- Garuda is both the mount of VISHNU and the king of birds. He is depicted with the body of a man and the face of an eagle. He is considered the son of the RISHI Kashyapa and his wife, Vinata.Garuda is known to be an enemy of snakes, a natural characteristic of a bird of prey such as the eagle. In his case the enmity is attributed to a rivalry between his mother and her sister Kadru, mother of the serpents. Kadru had taken Vinata captive but agreed to set her free if she would give her the nectar of immortality (AMRITA). Garuda was successful in going to heaven and defeating the two snakes who guarded it there. It was this deed that gained him the reward of being Vishnu’s mount.The story did not end at this, however. INDRA, ruler of heaven, wanted his nectar returned. Finally, he allowed Garuda to feed on snakes, the traditional food of eagles, in exchange for return-ing the nectar of immortality. Sometimes Garuda is iconographically represented holding a pot of ambrosia (amrita).Further reading: Shanti Lal Nagar, Garuda, the Celestial Bird (New Delhi: Book India, 1992); Margaret Stutley, An Illustrated Dictionary of Hindu Iconography (Boston: Routledge & Kegan Paul, 1985); W. J. Wilkins, Hindu Mythology, Vedic and Puranic (Calcutta: Rupa, 1973).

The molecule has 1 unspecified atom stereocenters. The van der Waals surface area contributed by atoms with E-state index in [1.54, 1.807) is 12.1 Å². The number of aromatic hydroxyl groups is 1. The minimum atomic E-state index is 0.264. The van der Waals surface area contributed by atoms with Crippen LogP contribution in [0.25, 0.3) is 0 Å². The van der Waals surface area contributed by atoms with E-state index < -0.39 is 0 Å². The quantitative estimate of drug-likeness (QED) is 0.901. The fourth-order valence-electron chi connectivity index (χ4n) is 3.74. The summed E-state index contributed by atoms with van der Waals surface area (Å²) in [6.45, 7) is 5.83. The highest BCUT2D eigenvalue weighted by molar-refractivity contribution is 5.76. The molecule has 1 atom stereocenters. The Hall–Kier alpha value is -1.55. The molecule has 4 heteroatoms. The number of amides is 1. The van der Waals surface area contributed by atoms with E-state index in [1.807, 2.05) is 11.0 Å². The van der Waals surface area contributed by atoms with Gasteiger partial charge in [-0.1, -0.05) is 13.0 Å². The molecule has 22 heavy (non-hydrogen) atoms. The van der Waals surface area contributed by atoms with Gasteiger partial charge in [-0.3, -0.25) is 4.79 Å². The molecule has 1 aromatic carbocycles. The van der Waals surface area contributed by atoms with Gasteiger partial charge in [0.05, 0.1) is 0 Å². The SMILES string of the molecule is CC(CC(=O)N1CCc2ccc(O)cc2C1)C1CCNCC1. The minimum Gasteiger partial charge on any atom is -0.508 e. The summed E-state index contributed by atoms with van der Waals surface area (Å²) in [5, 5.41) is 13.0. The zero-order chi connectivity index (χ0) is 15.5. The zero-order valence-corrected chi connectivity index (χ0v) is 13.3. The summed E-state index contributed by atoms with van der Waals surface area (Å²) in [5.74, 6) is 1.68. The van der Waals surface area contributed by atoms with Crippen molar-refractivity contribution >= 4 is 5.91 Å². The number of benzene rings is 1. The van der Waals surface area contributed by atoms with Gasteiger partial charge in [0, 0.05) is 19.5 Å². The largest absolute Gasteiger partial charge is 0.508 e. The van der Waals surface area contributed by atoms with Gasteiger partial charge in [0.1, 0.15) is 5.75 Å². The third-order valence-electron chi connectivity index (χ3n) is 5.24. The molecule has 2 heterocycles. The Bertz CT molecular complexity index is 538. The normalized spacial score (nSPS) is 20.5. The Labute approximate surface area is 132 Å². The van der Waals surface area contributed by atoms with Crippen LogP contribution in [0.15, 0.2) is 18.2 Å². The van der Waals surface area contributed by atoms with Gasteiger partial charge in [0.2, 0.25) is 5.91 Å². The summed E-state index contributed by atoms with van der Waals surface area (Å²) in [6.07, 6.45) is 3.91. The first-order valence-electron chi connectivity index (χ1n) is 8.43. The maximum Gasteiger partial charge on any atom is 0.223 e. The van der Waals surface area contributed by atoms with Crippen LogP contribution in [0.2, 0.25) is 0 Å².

Encyclopedia of Hinduism. A. Jones and James D. Ryan. 2007.